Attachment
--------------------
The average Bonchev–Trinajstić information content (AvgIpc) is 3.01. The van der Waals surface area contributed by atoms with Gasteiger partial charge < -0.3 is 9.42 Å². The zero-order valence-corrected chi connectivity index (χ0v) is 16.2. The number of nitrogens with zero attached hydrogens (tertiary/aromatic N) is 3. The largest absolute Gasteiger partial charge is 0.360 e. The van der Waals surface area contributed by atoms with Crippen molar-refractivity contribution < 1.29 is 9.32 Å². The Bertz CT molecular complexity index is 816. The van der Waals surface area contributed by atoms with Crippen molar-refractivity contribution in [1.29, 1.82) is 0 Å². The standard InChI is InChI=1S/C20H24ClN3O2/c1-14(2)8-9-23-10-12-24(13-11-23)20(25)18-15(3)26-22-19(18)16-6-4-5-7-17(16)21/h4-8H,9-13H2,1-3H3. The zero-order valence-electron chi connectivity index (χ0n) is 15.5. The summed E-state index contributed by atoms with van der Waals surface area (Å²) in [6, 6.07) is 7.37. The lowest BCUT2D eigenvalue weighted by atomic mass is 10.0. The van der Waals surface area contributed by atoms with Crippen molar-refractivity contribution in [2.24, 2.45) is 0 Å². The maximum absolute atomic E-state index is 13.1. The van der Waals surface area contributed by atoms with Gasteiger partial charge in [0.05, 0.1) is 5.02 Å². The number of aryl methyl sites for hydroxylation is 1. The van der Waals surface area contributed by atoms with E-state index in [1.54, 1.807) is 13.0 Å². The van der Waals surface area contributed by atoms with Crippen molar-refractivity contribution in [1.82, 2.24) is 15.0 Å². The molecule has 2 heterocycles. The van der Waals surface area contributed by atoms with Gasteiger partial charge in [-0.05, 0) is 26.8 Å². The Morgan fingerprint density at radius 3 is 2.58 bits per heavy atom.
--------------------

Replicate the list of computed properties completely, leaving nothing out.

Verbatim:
The average Bonchev–Trinajstić information content (AvgIpc) is 3.01. The van der Waals surface area contributed by atoms with Gasteiger partial charge < -0.3 is 9.42 Å². The zero-order valence-corrected chi connectivity index (χ0v) is 16.2. The number of nitrogens with zero attached hydrogens (tertiary/aromatic N) is 3. The largest absolute Gasteiger partial charge is 0.360 e. The van der Waals surface area contributed by atoms with Crippen molar-refractivity contribution < 1.29 is 9.32 Å². The Bertz CT molecular complexity index is 816. The van der Waals surface area contributed by atoms with Crippen molar-refractivity contribution in [1.29, 1.82) is 0 Å². The standard InChI is InChI=1S/C20H24ClN3O2/c1-14(2)8-9-23-10-12-24(13-11-23)20(25)18-15(3)26-22-19(18)16-6-4-5-7-17(16)21/h4-8H,9-13H2,1-3H3. The zero-order valence-electron chi connectivity index (χ0n) is 15.5. The summed E-state index contributed by atoms with van der Waals surface area (Å²) in [6, 6.07) is 7.37. The lowest BCUT2D eigenvalue weighted by atomic mass is 10.0. The van der Waals surface area contributed by atoms with Crippen molar-refractivity contribution in [2.24, 2.45) is 0 Å². The maximum absolute atomic E-state index is 13.1. The van der Waals surface area contributed by atoms with Gasteiger partial charge in [0.05, 0.1) is 5.02 Å². The number of aryl methyl sites for hydroxylation is 1. The van der Waals surface area contributed by atoms with E-state index in [1.54, 1.807) is 13.0 Å². The van der Waals surface area contributed by atoms with Crippen molar-refractivity contribution in [1.82, 2.24) is 15.0 Å². The molecule has 2 heterocycles. The van der Waals surface area contributed by atoms with Gasteiger partial charge in [-0.05, 0) is 26.8 Å². The Morgan fingerprint density at radius 3 is 2.58 bits per heavy atom.